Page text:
Ask again, yes : a novel / Mary Beth Keane.

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  • Additional Information
    • Publication Information:
      First Scribner hardcover edition.
    • Abstract:
      Summary: "A family saga about two Irish American families in a New York suburb, the love between two of their children, and the tragedies that threaten to tear them apart and destroy their futures"-- Provided by publisher.
    • ISBN:
    • Accession Number:
    • Accession Number:
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  • Citations
    • ABNT:
      KEANE, M. B. Ask again, yes : a novel. [s. l.]: Scribner, 2019. ISBN 9781982106980. Disponível em: Acesso em: 8 dez. 2019.
    • AMA:
      Keane MB. Ask Again, Yes : A Novel. Scribner; 2019. Accessed December 8, 2019.
    • APA:
      Keane, M. B. (2019). Ask again, yes : a novel. Scribner. Retrieved from
    • Chicago/Turabian: Author-Date:
      Keane, Mary Beth. 2019. Ask Again, Yes : A Novel. Scribner.
    • Harvard:
      Keane, M. B. (2019) Ask again, yes : a novel. Scribner. Available at: (Accessed: 8 December 2019).
    • Harvard: Australian:
      Keane, MB 2019, Ask again, yes : a novel, Scribner, viewed 8 December 2019, .
    • MLA:
      Keane, Mary Beth. Ask Again, Yes : A Novel. Scribner, 2019. EBSCOhost,
    • Chicago/Turabian: Humanities:
      Keane, Mary Beth. Ask Again, Yes : A Novel. Scribner, 2019.
    • Vancouver/ICMJE:
      Keane MB. Ask again, yes : a novel [Internet]. Scribner; 2019 [cited 2019 Dec 8]. Available from:


Booklist Reviews 2019 May #1

You could call Peter Stanhope naive. Or you could call him optimistic. After all, as he tries to escape his traumatic childhood punctuated by his mom's mental illness and a violent incident during his teenage years, he reasons that his family's history might not matter in the long run. But of course, it does. The long shadow cast by his loneliness, the struggle to put a name to his mother's suffering—these exact a toll not just on Peter but on his close childhood friend and neighbor, Kate. As their love blossoms, the couple realizes that a parent's imprint might be more lasting than either could ever have imagined. "Marriage is long. All the seams get tested," cautions Kate's dad. Keane (Fever, 2013) reveals the full and remarkable veracity tucked into that simple statement. Even if it occasionally seems like Keane's male characters seek refuge for their troubles in predictable ways, this is a haunting look at what happens when mental illness goes undefined. The slow-burning and nameless terror it creates swallows everyone in its path. Copyright 2019 Booklist Reviews.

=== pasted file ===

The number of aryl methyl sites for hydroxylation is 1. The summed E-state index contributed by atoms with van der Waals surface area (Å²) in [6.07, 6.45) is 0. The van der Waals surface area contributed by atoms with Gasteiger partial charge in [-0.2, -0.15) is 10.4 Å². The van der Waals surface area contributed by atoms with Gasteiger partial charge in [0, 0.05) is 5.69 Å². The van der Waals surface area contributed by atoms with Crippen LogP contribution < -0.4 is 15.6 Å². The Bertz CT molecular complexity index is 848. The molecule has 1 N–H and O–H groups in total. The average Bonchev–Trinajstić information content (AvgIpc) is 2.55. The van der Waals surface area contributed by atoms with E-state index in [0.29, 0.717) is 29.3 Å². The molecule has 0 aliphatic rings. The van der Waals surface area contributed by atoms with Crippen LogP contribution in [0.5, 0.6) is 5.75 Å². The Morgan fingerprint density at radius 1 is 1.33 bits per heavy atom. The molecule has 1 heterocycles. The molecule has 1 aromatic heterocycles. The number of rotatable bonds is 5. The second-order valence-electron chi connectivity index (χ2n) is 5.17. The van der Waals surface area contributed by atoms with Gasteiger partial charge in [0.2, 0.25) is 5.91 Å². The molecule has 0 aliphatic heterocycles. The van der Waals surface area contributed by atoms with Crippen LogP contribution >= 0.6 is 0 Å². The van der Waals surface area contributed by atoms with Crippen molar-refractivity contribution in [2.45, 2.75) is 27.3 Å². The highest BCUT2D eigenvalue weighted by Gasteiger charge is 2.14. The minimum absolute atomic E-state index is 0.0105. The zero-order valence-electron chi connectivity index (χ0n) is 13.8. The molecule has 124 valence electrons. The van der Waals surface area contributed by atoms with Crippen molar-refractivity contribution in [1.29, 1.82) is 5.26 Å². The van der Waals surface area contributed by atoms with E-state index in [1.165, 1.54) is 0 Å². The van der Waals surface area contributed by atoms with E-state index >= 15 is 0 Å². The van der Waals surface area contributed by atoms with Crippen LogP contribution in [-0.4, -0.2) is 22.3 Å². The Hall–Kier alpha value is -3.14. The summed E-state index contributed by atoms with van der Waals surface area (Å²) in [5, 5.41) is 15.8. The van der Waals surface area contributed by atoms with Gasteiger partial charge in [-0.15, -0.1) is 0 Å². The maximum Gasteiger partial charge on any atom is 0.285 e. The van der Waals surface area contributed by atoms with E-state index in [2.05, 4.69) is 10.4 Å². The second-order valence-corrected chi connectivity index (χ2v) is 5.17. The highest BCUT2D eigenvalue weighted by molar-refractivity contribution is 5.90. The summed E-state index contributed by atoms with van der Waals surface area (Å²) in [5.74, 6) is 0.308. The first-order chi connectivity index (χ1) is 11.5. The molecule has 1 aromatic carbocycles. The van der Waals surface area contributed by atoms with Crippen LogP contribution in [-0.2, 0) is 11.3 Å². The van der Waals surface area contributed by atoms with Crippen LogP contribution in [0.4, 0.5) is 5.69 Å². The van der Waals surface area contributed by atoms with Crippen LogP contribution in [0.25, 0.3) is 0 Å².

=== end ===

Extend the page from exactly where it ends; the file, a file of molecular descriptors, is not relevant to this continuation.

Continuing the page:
LJ Reviews 2019 January #1

Assigned to the same precinct in 1973, NYPD rookies Francis Gleeson and Brian Stanhope are next-door neighbors outside the city if not particularly close. Brian's son and Francis's youngest daughter start crushing on each other as tweens, but then a violent event divides the families. From a Book Foundation's 5 Under 35 author; with a 100,000-copy first printing.

Copyright 2018 Library Journal.

PW Reviews 2019 April #3

In her thoughtful, compassionate latest, Keane (Fever) traces two families' shared history over the course of four decades. When Brian Stanhope and Francis Gleeson meet in 1973, they forge the kind of quick, close-knit friendship that can arise from shared trials—in their case, the pressures of being rookie cops in a tough Bronx precinct. When both young men marry and plan to have children, they purchase neighboring homes in the fictional suburb of Gillam, hoping the 20-mile commute to the city will provide a sufficient buffer between the grind of police work and the pleasures of family life. All is not well in suburbia, however—although Francis's youngest daughter, Kate, and Brian's only son, Peter, become fast friends, tensions between the two families eventually flare into violence fueled by alcoholism and untreated mental illness. Years later, Kate and Peter grasp a chance for a hesitant new beginning, despite their fears about recapitulating the past. The two families' stories offer a visceral portrait of evolving attitudes toward mental health and addiction over the past 40 years. More generally, Keane's novel, which unfolds through overlapping narratives, illustrates the mutability of memory and the softening effects of time. "We repeat what we don't repair," Keane writes, and Kate and Peter's story poignantly demonstrates how grace can emerge from forgiveness, no matter how hard-won. (June)

Copyright 2019 Publishers Weekly.